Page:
That first lecture was called “The Earliest Galaxies: Exploring Cosmic Sunrise with Hubble, Spitzer, and JWST.” The presenter was Garth Illingworth, professor emeritus in the department of astronomy and astrophysics at the University of California Santa Cruz. I enjoyed everything about that presentation — the lecture, the slide, the jokes, the movie clips. However, I had not properly identified the most likely OKQ.

Audience question time arrived. Six seats away, which was far too close, in the calm sea of otherwise reasonable questions, the actual OKQ leaped to his feet. “What if someone already knows what dark matter is?” OKQ asked. He claimed to have arrived at this dark matter knowledge via spontaneous understanding.

Illingworth showed himself to be a seasoned presenter. His answer related to how peer review works. That was genius. OKQ scoffed. I learned so much that night, and it wasn’t all related to theories of the universe’s first galaxies.

Zeiss Star Projector on the Way to Retirement

Zeiss Star Projector on the Way to Retirement

The line to get into that first lecture put the fear of missing out in me, so I arrived in plenty of time for the early May Mars lecture, which was held in the Museum’s Albert Einstein Planetarium.

That’s right — FOR FREE!

The lights went down. I prepared to be wowed. I was. Before long.

Hoppy Price, Chief Engineer of NASA’s Mars Exploration Program, offered a slightly surreal Powerpoint presentation at planetarium horizon level. The presentation addressed how humanity is in the process of getting itself, robots, and satellites to Mars. Next, the Museum’s curator of planetary science Matt Shindell shared vintage Martian landscape paintings. It was all very interesting especially from the perspective of “that’s really cool considering the human species has been around for 200,000 years and only 61 years ago did we first launch something into space.”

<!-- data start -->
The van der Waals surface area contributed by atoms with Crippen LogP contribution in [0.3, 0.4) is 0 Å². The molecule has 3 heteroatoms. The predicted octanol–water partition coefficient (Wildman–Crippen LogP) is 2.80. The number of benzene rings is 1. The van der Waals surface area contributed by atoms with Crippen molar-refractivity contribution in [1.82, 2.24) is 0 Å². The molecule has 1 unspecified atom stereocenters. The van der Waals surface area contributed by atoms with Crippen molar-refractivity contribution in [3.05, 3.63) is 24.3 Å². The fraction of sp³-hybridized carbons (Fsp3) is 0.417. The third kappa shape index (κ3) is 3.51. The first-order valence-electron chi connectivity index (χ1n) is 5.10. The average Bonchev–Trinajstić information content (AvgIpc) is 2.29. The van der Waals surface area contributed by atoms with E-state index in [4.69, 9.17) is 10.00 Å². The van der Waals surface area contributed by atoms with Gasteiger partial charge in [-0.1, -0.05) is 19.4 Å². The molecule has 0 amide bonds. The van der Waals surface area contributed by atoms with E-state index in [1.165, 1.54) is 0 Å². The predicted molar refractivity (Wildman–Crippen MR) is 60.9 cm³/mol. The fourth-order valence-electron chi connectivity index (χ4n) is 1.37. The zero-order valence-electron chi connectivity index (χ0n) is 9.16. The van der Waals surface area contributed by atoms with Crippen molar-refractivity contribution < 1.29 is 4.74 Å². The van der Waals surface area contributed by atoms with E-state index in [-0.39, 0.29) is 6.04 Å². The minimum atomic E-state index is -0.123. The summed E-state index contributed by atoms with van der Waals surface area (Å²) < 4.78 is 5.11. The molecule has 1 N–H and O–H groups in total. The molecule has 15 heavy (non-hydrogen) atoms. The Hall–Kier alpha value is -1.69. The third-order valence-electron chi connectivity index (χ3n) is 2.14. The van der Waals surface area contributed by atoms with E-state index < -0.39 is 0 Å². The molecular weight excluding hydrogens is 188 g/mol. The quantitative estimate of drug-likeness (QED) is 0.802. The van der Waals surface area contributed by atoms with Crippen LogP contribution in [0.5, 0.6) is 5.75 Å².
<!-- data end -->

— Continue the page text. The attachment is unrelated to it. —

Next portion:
The more traditional wow’ing began when the regular staff of the planetarium took over the lecture.

The National Air and Space Museum is in the process of retiring its out-dated-yet-beautifully-illuminated Zeiss Star Projecter, which was given to the Museum in 1976. The Projector is headed to the Udvar-Hazy Center. The planetarium is going digital with, as its exuberant ad proclaims, “An 8K Full Dome System [that] projects ultra-high-definition visuals that are 16 times the resolution of your HD TV. Get ready to be immersed in brightness, clarity, and color that is out of this world!”